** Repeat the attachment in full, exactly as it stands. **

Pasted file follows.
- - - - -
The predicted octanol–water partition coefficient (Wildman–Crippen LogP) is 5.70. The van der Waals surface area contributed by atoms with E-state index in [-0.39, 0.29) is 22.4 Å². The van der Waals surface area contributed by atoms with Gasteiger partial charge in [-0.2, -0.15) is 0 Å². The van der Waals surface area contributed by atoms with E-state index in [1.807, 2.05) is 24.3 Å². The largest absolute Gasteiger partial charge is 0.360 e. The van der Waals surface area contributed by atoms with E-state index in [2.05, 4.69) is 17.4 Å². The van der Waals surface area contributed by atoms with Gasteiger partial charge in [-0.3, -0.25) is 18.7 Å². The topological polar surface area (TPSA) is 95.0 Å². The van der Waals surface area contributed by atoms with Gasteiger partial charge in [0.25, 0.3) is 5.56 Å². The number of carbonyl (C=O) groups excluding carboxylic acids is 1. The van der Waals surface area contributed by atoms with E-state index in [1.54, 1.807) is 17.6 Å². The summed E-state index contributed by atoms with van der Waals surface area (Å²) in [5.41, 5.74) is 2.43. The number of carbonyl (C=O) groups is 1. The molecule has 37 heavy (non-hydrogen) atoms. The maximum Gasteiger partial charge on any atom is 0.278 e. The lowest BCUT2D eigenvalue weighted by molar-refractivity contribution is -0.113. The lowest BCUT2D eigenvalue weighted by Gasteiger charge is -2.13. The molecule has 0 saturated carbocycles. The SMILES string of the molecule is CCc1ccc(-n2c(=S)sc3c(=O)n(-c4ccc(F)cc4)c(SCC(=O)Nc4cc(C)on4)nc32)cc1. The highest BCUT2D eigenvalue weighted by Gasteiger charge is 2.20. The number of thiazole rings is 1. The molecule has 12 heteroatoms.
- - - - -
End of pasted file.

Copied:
The predicted octanol–water partition coefficient (Wildman–Crippen LogP) is 5.70. The van der Waals surface area contributed by atoms with E-state index in [-0.39, 0.29) is 22.4 Å². The van der Waals surface area contributed by atoms with Gasteiger partial charge in [-0.2, -0.15) is 0 Å². The van der Waals surface area contributed by atoms with E-state index in [1.807, 2.05) is 24.3 Å². The largest absolute Gasteiger partial charge is 0.360 e. The van der Waals surface area contributed by atoms with E-state index in [2.05, 4.69) is 17.4 Å². The van der Waals surface area contributed by atoms with Gasteiger partial charge in [-0.3, -0.25) is 18.7 Å². The topological polar surface area (TPSA) is 95.0 Å². The van der Waals surface area contributed by atoms with Gasteiger partial charge in [0.25, 0.3) is 5.56 Å². The number of carbonyl (C=O) groups excluding carboxylic acids is 1. The van der Waals surface area contributed by atoms with E-state index in [1.54, 1.807) is 17.6 Å². The summed E-state index contributed by atoms with van der Waals surface area (Å²) in [5.41, 5.74) is 2.43. The number of carbonyl (C=O) groups is 1. The molecule has 37 heavy (non-hydrogen) atoms. The maximum Gasteiger partial charge on any atom is 0.278 e. The lowest BCUT2D eigenvalue weighted by molar-refractivity contribution is -0.113. The lowest BCUT2D eigenvalue weighted by Gasteiger charge is -2.13. The molecule has 0 saturated carbocycles. The SMILES string of the molecule is CCc1ccc(-n2c(=S)sc3c(=O)n(-c4ccc(F)cc4)c(SCC(=O)Nc4cc(C)on4)nc32)cc1. The highest BCUT2D eigenvalue weighted by Gasteiger charge is 2.20. The number of thiazole rings is 1. The molecule has 12 heteroatoms.